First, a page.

A century ago, a popular ex-president stood before a presidential nominating convention and concluded:
We stand at Armageddon and we battle for the Lord.
And, for the following century, liberals and progressives have lived under the shadows of each of the clauses of that summons. We are right, yes, but we have always been embattled. And, for a generation, it seems, we have been fighting — often desperately — to defend the achievements of our grandparents and great-grandparents from the onslaught of that coalition of corporate greed and nativist know-nothingism that we call today’s Republican Party.
As jconway observes, our defeats have been bitter and we have come to define victory as leaving things not much worse than they were before. Social security is damaged but not yet privatized and discarded? We have prevailed. Contraception and abortion are shunned and stifled but are not yet made crimes: we have prevailed again. Food stamps are restricted while hungry people fill our streets and homeless children crowd our shelters: at least we have preserved part of the program for some of the people who need it.
This has been our world. But — again jconway has it right — it might not, it need not, be our future. We have been winning. We should be winning: we believe, after all, in reality. And there is every reason to expect that we can continue to win. Nationally, we just won an extremely challenging presidential election: if we won in 2012, we should be able to win on any given first Tuesday. Virginia is turning blue. Ohio, Colorado, New Mexico: all are coming to their senses.
On issue after issue, we are winning. I’m not old, and I remember a segregated South and Northern neighborhoods with restrictive covenants against Jews. People throughout the country now overwhelmingly agree that people should love whom they love, that women should be free to work in whatever field they like, that life-saving medicine should be available without question to those who need it. These were progressive, liberal positions only yesterday: now, they’re common sense.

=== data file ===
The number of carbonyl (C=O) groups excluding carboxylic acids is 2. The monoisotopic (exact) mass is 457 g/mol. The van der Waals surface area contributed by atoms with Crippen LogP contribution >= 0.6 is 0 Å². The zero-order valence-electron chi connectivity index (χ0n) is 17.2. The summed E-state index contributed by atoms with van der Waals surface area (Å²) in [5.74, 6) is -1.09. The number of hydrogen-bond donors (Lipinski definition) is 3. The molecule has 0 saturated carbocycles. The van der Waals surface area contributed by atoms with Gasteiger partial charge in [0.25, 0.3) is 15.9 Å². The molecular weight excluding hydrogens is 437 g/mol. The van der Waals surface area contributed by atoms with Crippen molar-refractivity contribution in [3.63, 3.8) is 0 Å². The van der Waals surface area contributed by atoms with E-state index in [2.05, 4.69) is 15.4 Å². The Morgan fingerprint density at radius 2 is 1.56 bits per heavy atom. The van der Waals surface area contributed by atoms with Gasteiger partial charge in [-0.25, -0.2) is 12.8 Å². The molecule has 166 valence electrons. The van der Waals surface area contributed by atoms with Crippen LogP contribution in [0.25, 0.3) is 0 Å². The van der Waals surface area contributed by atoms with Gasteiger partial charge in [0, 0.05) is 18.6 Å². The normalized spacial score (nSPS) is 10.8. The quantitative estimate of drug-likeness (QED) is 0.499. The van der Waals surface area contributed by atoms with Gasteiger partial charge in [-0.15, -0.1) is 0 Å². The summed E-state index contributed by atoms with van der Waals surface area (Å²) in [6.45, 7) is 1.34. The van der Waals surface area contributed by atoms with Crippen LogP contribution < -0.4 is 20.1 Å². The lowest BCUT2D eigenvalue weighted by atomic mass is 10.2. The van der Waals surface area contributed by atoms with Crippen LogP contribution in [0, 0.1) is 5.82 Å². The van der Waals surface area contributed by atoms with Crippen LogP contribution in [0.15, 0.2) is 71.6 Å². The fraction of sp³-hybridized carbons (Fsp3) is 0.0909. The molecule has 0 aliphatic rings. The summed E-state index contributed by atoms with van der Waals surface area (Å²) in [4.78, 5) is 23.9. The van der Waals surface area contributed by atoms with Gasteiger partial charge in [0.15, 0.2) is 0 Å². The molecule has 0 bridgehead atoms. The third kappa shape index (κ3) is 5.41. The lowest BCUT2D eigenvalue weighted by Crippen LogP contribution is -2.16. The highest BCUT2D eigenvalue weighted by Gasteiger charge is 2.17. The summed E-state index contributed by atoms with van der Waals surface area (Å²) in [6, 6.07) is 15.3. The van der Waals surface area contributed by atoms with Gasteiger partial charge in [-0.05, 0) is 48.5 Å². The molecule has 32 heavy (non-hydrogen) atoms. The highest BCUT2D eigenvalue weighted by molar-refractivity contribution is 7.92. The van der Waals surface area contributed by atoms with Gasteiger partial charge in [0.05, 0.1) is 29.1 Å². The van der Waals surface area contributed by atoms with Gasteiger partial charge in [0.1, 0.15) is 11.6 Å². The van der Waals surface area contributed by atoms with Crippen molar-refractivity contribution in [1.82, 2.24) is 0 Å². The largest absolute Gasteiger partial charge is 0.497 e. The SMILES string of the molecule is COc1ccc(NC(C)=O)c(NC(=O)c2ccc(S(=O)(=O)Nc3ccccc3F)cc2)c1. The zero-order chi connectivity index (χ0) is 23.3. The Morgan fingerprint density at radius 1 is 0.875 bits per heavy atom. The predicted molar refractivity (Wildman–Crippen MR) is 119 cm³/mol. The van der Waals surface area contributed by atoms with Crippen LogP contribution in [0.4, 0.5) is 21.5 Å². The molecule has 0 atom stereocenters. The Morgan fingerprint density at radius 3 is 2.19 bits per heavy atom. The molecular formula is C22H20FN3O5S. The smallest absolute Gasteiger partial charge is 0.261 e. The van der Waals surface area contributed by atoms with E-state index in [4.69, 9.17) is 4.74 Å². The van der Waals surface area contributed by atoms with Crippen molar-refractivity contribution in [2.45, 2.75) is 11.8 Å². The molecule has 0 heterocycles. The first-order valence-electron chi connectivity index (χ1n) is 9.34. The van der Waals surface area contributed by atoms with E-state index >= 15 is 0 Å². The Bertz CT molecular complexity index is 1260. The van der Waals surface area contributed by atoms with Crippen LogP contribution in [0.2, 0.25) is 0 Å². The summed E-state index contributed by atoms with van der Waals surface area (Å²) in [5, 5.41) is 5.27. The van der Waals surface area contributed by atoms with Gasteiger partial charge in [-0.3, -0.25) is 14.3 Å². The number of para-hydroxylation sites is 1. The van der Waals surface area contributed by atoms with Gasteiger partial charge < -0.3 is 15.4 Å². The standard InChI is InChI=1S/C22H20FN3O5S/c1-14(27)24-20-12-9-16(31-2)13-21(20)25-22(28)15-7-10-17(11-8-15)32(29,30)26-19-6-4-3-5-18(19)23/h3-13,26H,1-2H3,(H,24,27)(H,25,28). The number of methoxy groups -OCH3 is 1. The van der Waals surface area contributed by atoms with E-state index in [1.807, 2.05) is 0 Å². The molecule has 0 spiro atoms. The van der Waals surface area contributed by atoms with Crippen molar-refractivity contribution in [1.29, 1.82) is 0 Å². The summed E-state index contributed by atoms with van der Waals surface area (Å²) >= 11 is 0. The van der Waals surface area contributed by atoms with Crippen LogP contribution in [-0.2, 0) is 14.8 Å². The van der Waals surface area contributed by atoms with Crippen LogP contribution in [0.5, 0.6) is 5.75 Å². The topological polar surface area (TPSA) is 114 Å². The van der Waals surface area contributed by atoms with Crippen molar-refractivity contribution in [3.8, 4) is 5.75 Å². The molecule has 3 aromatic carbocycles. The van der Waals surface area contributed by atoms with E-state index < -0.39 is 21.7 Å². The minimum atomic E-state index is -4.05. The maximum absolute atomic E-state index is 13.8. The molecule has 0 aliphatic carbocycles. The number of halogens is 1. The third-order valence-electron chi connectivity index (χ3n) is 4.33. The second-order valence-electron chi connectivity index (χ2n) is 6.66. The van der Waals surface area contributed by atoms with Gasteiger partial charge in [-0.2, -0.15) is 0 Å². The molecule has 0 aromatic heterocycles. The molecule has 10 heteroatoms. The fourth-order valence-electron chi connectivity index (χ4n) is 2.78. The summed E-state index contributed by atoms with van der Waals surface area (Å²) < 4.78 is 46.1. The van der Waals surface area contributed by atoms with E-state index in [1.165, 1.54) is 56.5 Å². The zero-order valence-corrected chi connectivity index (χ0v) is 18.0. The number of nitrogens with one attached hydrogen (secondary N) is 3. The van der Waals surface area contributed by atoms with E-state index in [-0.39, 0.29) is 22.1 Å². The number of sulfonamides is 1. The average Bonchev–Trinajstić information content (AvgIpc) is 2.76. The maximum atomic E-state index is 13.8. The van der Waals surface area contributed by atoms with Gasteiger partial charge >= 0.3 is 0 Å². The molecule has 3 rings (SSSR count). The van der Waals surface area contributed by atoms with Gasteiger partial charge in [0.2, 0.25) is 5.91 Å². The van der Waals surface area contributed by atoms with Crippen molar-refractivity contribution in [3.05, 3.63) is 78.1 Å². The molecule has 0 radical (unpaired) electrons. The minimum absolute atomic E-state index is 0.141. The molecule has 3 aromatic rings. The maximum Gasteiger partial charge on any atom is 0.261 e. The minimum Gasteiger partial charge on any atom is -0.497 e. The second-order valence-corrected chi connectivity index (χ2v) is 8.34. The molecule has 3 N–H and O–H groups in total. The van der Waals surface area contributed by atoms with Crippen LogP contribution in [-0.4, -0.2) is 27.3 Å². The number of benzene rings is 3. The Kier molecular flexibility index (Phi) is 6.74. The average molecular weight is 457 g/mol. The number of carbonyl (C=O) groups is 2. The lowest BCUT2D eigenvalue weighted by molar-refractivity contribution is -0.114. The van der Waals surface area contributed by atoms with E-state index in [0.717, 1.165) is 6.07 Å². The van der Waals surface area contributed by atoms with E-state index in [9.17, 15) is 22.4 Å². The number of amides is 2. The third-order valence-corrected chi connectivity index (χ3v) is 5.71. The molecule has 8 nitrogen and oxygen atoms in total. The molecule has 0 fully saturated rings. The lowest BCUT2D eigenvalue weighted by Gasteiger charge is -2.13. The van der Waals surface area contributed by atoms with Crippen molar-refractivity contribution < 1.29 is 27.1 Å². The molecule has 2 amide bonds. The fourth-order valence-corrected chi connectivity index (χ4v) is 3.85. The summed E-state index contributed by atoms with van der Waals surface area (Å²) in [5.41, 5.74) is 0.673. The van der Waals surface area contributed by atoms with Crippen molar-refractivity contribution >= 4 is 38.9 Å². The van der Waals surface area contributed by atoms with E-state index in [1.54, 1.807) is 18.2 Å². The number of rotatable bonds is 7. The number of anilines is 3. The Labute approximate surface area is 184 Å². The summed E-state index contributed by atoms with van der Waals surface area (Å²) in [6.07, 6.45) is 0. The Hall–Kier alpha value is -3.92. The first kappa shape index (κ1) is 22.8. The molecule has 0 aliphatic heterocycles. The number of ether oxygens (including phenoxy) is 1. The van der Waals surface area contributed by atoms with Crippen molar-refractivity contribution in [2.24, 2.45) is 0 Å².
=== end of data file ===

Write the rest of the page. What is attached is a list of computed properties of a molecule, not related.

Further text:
And locally, too, we’re winning. When we desperately needed to reclaim a senate seat — when it seemed Scott Brown could be the Republicans’ 51st vote — we did not settle for a tolerable conservative. We ran the best of all possible Democrats, and we won. We put Ed Markey in the senate and Katherine Clark in the House. The echoing horns of the Busing battle still make Beacon Hill a tough place for progressive ideas, but, even there, we’re gaining ground.
If you meet a stranger at dinner, and you know only that she is an eminent surgeon or an acclaimed novelist, a top scientist or a software artist, you don’t need to worry about talking politics because you can pretty well assume you’re both on the same team.
So jconway is right. It’s been a difficult spell. It had to be: for a century, the American progressive was necessarily allied with the American racist, and breaking those shackles hurt. But that’s over now. We’ll lose some elections, sure, but we’re going to win a lot more than we lose and, for the first time in years, we can elect the people and support the policies we really want.
This adjustment is going to be hard on progressives and liberals. All we have to do is to decide what to do with the time that is given us, and roll up our sleeves. There are people to feed, art to make, science to discover, sickness to cure, a climate to preserve, and winter is coming. It’s time for liberals and progressives to stand up, to speak out.